Ashlee Kieler is an experienced multimedia journalist based in Iowa. His passion is telling stories about health, education, marketing and many other topics.

The Future Of Retail Stores

The Future Of Retail Stores

Physical sales again. RetailSpaces is a retail development and design community for startups. March 24-26, 2024 | Austin, Texas Find out more! Most of us have made a lot of purchases online over the last three years, so it’s easy to forget that while e-commerce continues to grow, most retail sales still take place in stores. In the third quarter of 2022, e-commerce accounted for less than 15% of all sales. This means bricks and mortar are still doing well, and not just because consumers are eager to get out of the house again.

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Consumers now see stores as places where they can check out merchandise before purchasing, get shopping advice, find relaxing or exciting experiences, meet like-minded people and practice sustainability principles. Marketers can meet these expectations by providing customers with the experiences they expect. Here are six ways we see retailers creating in-store experiences that motivate us to keep going.

1. Make your showroom smart. Most consumers prefer to see a product in person before making a purchase decision, especially if it is expensive, sophisticated or has many options. Forrester and Shopify found that more than half (54.5%) of holiday shoppers in 2022 plan to visit brick-and-mortar stores for this reason. A good in-store experience can lead to a purchase during the visit or online after the visit, while a bad experience represents a missed opportunity.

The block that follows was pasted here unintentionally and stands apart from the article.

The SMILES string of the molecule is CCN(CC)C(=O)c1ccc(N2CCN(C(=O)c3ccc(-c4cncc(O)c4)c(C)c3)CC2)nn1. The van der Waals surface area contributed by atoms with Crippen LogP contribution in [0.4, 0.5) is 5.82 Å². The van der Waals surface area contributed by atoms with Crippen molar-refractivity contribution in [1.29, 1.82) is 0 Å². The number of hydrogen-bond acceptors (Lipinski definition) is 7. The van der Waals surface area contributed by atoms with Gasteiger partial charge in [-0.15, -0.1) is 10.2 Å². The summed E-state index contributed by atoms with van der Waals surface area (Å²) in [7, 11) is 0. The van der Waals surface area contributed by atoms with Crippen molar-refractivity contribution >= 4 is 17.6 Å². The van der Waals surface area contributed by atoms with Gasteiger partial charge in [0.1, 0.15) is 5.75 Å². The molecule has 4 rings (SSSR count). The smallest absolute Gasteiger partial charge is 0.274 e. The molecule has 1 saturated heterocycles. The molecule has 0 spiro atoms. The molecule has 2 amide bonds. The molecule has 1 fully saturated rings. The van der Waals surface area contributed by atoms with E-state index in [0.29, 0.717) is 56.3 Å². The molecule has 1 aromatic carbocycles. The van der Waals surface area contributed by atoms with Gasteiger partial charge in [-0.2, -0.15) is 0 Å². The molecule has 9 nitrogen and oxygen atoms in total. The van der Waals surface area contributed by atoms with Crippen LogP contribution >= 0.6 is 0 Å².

Retailers can capitalize on consumers’ desire to see products in person by turning physical stores into showrooms that provide employees with professional guidance in selecting and considering products. Another major phone and computer manufacturer offers a prime example of this type of showroom experience, with experts available to guide customers through purchasing and technology issues. The design of a flat-pack retail store shows customers how their products perform in different environments and gives them the opportunity to touch and try things.

2. Provide a playground for experimental diving. Trying new products and finding new ways to achieve this